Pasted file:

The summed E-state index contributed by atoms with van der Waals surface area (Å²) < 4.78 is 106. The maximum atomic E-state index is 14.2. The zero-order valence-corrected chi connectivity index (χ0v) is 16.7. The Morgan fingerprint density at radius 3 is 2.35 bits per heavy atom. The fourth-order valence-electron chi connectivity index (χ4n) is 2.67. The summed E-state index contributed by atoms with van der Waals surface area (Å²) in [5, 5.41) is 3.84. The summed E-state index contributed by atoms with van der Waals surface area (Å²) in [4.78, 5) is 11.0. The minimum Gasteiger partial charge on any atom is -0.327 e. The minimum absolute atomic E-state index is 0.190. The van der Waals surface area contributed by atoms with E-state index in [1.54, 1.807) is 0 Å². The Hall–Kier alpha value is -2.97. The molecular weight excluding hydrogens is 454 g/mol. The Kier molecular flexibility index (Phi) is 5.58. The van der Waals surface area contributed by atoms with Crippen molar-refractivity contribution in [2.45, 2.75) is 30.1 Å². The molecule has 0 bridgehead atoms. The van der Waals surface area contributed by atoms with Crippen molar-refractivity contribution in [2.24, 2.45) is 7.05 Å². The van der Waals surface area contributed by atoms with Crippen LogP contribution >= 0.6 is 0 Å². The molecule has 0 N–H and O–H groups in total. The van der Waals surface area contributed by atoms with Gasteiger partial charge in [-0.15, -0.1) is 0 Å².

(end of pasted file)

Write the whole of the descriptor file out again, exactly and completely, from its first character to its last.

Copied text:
The summed E-state index contributed by atoms with van der Waals surface area (Å²) < 4.78 is 106. The maximum atomic E-state index is 14.2. The zero-order valence-corrected chi connectivity index (χ0v) is 16.7. The Morgan fingerprint density at radius 3 is 2.35 bits per heavy atom. The fourth-order valence-electron chi connectivity index (χ4n) is 2.67. The summed E-state index contributed by atoms with van der Waals surface area (Å²) in [5, 5.41) is 3.84. The summed E-state index contributed by atoms with van der Waals surface area (Å²) in [4.78, 5) is 11.0. The minimum Gasteiger partial charge on any atom is -0.327 e. The minimum absolute atomic E-state index is 0.190. The van der Waals surface area contributed by atoms with E-state index in [1.54, 1.807) is 0 Å². The Hall–Kier alpha value is -2.97. The molecular weight excluding hydrogens is 454 g/mol. The Kier molecular flexibility index (Phi) is 5.58. The van der Waals surface area contributed by atoms with Crippen molar-refractivity contribution in [2.45, 2.75) is 30.1 Å². The molecule has 0 bridgehead atoms. The van der Waals surface area contributed by atoms with Crippen molar-refractivity contribution in [2.24, 2.45) is 7.05 Å². The van der Waals surface area contributed by atoms with Crippen LogP contribution >= 0.6 is 0 Å². The molecule has 0 N–H and O–H groups in total. The van der Waals surface area contributed by atoms with Gasteiger partial charge in [-0.15, -0.1) is 0 Å².